Rewilding is the current buzzword in the world of European conservation. A report released at the end of September by the ZSL, BirdLife and EBCC about rewilding Europe was incredibly positive: in fact, of the 18 mammal species surveyed the Iberian lynx was the only one whose population was still in decline. The bison has seen an increase of 3000% in 50 years, the white-tailed eagle population has increased fourfold in 40 years and there are almost 17,000 Eurasian brown bears living within mountainous and forested areas.
Of the 18 mammals examined in the study, only the grey seal, the roe deer and the red deer are thriving in the UK, partly as a B story to neglect and alternative economies. There is hardly ever a positive word in the news about the 500 wild boar that now roam the British countryside (whereas there are 600,000 in Spain and Italy, and over a million in Germany and France), and don’t even get even people started about the folly of the badger cull (actually, get people shouting but that’s not where I’m headed). Whenever someone with an audible voice discusses the possibility of introducing the lynx to this country they get dismissed in the blink of an eye. For more information read this great article by George Monbiot.
I spent most of my childhood in Belgium, a country not known for its abundance in wildlife. I can’t remember ever seeing posters up for conservation groups, activity groups, wildlife-orientated events despite the fact that I was born to parents who both have academic careers working with animals. I would walk around the park behind my house and would only see coots on the lake, or squirrels in the woods. I might have even seen a deer once or twice but that’s it. I remember going to a forest known for its bluebells in May time, and going to the Ardennes for some sports activities but my face-to-face experience with wildlife was fairly limited, as well as time that was spent searching for it. Despite this I was dead set on studying animal behaviour, travelling to do conservation and cherished the memory of when I lived in the states and we visited the wolf centre in northern Minnesota.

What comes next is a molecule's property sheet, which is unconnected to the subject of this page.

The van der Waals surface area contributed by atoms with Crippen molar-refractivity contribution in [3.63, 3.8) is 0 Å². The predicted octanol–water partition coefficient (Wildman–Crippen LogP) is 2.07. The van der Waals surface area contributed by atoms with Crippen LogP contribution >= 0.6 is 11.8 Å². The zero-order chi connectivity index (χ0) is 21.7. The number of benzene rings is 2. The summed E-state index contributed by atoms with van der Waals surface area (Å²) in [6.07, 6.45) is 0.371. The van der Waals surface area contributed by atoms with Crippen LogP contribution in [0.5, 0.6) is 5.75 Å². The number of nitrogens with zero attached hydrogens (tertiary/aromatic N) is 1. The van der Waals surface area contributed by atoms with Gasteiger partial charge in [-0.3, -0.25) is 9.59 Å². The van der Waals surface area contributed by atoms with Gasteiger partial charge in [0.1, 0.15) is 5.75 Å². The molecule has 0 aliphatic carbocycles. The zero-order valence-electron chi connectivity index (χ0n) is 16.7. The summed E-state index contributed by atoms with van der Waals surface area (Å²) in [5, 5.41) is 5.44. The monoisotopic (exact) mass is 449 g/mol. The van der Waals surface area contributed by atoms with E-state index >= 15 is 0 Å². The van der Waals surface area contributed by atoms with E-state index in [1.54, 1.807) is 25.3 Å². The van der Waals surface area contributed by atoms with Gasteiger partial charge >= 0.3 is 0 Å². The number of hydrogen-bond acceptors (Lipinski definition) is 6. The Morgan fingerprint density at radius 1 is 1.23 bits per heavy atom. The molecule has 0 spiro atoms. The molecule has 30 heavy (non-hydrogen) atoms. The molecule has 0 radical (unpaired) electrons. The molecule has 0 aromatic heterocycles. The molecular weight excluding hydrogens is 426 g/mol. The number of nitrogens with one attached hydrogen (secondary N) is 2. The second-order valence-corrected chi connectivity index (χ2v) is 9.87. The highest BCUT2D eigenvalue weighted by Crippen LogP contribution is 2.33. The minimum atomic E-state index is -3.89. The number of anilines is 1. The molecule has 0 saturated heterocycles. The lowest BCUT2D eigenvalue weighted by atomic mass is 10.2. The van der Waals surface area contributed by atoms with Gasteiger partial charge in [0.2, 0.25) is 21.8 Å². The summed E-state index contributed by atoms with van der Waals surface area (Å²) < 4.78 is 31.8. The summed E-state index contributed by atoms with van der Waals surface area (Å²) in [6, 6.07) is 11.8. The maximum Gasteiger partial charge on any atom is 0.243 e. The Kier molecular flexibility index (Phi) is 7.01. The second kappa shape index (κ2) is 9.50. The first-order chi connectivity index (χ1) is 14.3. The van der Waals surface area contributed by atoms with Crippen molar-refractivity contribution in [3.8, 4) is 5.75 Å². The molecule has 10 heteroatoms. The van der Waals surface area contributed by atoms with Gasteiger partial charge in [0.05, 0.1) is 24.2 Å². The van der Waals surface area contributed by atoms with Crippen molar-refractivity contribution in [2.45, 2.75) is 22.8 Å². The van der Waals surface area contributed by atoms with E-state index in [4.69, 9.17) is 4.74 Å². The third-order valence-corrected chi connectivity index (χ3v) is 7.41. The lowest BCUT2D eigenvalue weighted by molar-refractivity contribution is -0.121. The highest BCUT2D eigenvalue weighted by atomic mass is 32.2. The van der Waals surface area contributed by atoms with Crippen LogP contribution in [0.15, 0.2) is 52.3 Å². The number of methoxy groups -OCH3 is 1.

Fast forward 8 years, and I have volunteered with conservation initiatives in a variety of countries, am a keen diver and have a fondness and many concerns for British wildlife (a more recent development). I have two brothers who are both also biologists and among the things we have in common is that we love spending time outdoors. Some people preach about their interest and involvement with wildlife from a young age but in all honesty this isn’t me – and it goes to show how much someone who up until 2 years ago never lived in a city without an underground transport system can be turned into someone who passionately cares and finds herself moving further and further away from metropolises.
I spent some time filming my local peregrines over the summer and took my housemate along one evening. She was very excited because she’d never seen a wild peregrine so close before. She said she went into work and told her colleagues about it – people who work in natural history television – and very few were impressed. When another one of my friends announced that she was taking her boyfriend to the Peak District for his birthday she was told that someone in their mid-twenties shouldn’t be out trampling but should be at some gaudy resort in Ibiza getting wasted. ‘Act your age!’ was the resounding order from my seniors.
From personal observation it still isn’t considered ‘cool’ for people in their mid-twenties to spend regular periods outside observing animals in this country or our European neighbours. More people are into outdoor sports, sure, but those people aren’t by extension aware of the wildlife around them. Bird watching groups seem to be dominated by males over the age of 35, and those that are younger as those that are living a passion they have had for many years.
We are the generation that grew up alongside technology – the first ones to have played computer games on floppy disc when we were 6 and are now transferring data via cloud storage servers twenty years later. But more importantly we are the generation whose voices are being heard, matter and can make a difference today. Our dedication for nature and our environment is assumed and events are organised for the kids who are our future. But we are the present, and its not too late. Can we get ordinary 20-somethings involved in the rewilding debate too?